WGS Foundations I: Assignments

Introduction to WGS:
From the Practical to the Critical to the Theoretical, with Praxis

Course: Unique # 49780 TTH 3:30-5:00. MEZ 2.102
Office Hours: Wed. 8:30-11 and by appt.

SEMESTER WARMUP ASSIGNMENT: Preparation for All Assignments

Go to the Library Online link off the UT homepage, then click on the link Orientation and Instruction, to get to the "students" link ( http://www.lib.utexas.edu/services/instruction/studentindex.html). Schedule yourself on a LIBRARY TOUR and a class that introduces the library resources to you.

Students in their first semester at UT in WGS must offer proof that you have done both; students from other programs taking this course may be able to exempt themselves by talking to the instructor.

Worth 3% of final grade.

ASSIGNMENT 1: Personal history

In the Discussion Board Forum listed for this assignment, introduce yourself: your background, your involvement / stake in WGS, your goals for the program (if in WGS), and/or for the course (if not in WGS MA program)

ASSIGNMENT 2: History of Gender in Your Field

Go to the Reader's Guide to Women's Studies (ed. Eleanor B. Amico [Chicago: Fitzroy-Dearborn, 1998).

Prepare a presentation of 3 minutes max in length (e.g. less than 500 words), and a handout (max 1 side of 1 sheet of paper) that summarizes the who, what, where and when facts of how the gender optic entered your individual field. Stress landmark texts or projects, and what forms/areas/representations WS takes in your discipline.

Be sure you focus not on women's participation in the field (i.e. the first women lawyer), but in the actual organizational configuration of the areas you're interested in. That is, you are looking for your (sub)field's identity politics, as revealed in choices like:

The professor will post a version for either German studies or Comp lit online as sample. Be prepared to present it orally in class.

PRÉCIS ASSIGNMENTS: see separate handout

ASSIGNMENT 3: Find Your People in the Academy

The goal of this assignment is for you to identify "your people" on the campus, and the disciplines they represent (as well as departments, programs, and professional organizations they belong to).

Where to start:

YOU submit to the appropriate forum on the Discussion Board: a list of people you need to meet, courses you need to take, lecture series, newsletters, list-Servs, etc., that you need to subscribe to, and yearly conferences you'd like to be included in, along with reasons why. Formal prose is not necessary; it can be a checklist sharing resources.

ASSIGNMENT 4: Situate Yourself Nationally

Starting from the national resources posted on the class website, but moving beyond them, post on the Discussion Board a set of benchmarks for yourself, including where you need to insert yourself professionally on the national level and what support you might apply for for next year, or beyond.

Include reference to things like:

Formal prose is not necessary; it can be a checklist sharing resources, but you need to include rationales. The point is to make you aware of why you need to keep your eye on the national scene for your disciplines and projects, and what those interfaces can provide.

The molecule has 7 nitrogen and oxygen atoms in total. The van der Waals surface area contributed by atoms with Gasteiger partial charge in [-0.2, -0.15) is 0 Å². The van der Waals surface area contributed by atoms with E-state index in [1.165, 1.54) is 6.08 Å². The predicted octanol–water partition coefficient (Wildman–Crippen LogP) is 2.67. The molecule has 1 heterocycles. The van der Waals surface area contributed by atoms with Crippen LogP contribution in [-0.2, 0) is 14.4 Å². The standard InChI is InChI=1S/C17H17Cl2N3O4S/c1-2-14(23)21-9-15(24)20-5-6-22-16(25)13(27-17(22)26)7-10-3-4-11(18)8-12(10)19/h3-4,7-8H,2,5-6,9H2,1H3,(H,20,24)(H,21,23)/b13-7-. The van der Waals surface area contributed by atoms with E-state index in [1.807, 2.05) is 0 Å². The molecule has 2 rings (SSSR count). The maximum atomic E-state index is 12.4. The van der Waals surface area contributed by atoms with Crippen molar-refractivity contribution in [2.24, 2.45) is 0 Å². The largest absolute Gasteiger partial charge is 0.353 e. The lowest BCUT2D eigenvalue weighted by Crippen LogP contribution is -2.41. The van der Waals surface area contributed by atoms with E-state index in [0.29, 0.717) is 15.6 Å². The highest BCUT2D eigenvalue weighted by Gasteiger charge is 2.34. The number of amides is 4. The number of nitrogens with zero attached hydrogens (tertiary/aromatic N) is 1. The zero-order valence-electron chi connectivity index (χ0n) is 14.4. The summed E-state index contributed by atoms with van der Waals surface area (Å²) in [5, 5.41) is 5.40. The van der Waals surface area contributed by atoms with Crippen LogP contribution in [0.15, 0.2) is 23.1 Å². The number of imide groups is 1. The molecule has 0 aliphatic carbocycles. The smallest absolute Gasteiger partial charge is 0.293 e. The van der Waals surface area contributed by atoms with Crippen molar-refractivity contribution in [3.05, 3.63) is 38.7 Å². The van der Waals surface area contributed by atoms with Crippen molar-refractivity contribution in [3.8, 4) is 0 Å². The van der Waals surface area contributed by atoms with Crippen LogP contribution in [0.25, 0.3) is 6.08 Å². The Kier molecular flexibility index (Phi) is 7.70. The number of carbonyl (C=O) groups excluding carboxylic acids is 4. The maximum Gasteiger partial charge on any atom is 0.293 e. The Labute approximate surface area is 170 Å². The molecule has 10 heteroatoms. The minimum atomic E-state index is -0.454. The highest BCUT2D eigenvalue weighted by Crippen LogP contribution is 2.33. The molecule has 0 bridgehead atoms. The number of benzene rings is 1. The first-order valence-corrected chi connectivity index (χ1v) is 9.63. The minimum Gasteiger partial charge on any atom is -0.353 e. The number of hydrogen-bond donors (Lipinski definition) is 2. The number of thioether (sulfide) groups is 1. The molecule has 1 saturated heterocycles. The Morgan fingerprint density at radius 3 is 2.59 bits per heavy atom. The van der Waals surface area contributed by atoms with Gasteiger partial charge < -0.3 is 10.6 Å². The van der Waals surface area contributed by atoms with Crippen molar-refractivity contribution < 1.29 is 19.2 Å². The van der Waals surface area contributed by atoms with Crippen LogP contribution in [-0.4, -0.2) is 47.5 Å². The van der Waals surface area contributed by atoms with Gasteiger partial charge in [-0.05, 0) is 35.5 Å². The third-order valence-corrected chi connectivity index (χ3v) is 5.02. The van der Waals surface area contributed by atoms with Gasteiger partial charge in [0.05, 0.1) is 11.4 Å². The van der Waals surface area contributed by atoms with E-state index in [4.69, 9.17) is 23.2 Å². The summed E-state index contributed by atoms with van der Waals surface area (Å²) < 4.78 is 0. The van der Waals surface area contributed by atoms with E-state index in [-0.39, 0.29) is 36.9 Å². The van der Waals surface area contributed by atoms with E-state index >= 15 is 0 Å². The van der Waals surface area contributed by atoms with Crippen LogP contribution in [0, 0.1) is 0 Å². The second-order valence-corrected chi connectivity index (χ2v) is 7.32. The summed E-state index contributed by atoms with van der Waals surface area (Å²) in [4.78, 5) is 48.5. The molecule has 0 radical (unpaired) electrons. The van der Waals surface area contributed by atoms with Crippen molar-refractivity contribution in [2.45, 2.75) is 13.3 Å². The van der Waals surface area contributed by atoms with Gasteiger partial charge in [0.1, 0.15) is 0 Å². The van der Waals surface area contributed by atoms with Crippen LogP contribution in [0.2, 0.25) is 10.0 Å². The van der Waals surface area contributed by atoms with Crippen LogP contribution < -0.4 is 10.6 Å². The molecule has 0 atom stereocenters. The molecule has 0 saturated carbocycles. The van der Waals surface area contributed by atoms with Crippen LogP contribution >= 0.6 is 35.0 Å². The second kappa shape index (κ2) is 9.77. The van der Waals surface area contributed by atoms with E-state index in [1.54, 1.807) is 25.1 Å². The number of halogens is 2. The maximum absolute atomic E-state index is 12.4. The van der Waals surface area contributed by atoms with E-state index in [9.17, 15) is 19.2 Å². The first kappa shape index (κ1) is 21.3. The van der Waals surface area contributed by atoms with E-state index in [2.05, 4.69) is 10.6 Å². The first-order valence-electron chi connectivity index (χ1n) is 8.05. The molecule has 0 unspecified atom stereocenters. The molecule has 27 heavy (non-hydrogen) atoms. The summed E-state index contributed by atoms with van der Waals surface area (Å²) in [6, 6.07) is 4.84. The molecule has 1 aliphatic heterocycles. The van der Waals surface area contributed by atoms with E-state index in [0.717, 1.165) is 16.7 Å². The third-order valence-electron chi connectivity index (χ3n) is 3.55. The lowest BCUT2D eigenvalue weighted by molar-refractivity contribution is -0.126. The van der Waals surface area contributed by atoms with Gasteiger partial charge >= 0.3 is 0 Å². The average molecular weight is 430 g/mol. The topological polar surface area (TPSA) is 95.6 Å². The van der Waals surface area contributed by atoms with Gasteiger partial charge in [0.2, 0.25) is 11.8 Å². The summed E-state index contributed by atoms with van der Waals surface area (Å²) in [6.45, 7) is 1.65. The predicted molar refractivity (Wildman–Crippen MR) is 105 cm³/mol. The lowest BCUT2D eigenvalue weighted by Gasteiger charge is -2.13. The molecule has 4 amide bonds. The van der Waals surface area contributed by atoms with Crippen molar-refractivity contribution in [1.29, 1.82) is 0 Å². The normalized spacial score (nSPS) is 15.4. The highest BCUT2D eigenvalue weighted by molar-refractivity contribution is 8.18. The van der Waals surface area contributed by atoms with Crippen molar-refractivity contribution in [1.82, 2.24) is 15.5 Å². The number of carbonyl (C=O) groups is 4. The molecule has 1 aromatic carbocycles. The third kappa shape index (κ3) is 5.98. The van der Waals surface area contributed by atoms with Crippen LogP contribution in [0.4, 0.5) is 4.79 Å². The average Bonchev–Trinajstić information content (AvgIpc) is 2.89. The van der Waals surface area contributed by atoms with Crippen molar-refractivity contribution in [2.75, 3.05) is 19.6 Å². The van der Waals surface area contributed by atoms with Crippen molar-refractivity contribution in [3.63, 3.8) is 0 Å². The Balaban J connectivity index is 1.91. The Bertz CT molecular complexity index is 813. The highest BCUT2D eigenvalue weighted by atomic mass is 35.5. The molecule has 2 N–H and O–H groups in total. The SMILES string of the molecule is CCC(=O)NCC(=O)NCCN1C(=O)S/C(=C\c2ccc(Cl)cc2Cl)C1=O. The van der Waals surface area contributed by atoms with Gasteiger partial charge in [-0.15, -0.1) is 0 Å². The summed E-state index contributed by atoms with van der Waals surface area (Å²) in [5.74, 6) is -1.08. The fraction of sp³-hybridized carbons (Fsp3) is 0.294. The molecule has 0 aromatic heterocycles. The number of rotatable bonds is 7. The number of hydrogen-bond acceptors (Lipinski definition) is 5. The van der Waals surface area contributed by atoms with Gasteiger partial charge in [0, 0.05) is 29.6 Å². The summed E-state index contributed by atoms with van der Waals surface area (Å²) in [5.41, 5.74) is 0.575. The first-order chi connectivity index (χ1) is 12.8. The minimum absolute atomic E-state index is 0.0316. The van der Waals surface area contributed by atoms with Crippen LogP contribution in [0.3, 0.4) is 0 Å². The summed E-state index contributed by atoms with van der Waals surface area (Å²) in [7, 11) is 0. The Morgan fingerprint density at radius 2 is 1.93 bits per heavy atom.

ASSIGNMENT 5: Find Your Cause and Outreach

Starting from the representative local resources posted on the class website, identify your people off campus who may feed into your academic or other professional future, ' such as by using your skills, research, and energy.

Pick one or two and post a rationale for your choice on the class Discussion Board.

ASSIGNMENT 6: Presenting Yourself

Part 1: Produce a paper-based academic CV based on the handout downloadable from the Germanic Studies Department website, under the link entitled "professional development." THIS IS NOT YOUR JOB RESUMÉ DONE COMMERCIALLY FOR NON-ACADEMIC JOBS.

Part 2: Post on the class Discussion Board a brief statement identifying your area's style manual(s), standard software, performance and writing expectations, etc.

Part 3: due by the last day of class
Produce a website with your cv posted on-screen (and possibly also as a download). You can start with the example posted at the Germanic Studies website, under the link entitled "professional development." Note that using MS Word's internal converter or the authoring programs within a web browser will NOT suffice -- for the reason why, you may need to convert something to .htm and then look at it in WORD, in EXPLORER, in NETSCAPE, and in SAFARI. You'll be appalled. Remember to use the handouts and training opportunities presented in class. At the very least, you'll have to learn to "debug" the code that WORD produces.

ASSIGNMENT 7: Working with Archival Material

Your mission with this assignment is to simulate the kinds of research and search strategies you'll need to employ when using online (or any) archival materials that are identified, but not otherwise categorized or assembled into meaningful units for special purposes. We'll use one UT special collection to simulate this process.

  1. Through the PCL Library Online link page to "Databases and Indexes to Articles," access the Gerritson Collection online.
  2. Assume that you have to do an article on the materials, and that you have not decided on a specific topic, just that you wanted to do something with this set of primary sources on women's history. Look through the catalogue to find a primary source document that interests you. Write down the identifiers and bibliographic entry for that article/source, using correct Chicago Style.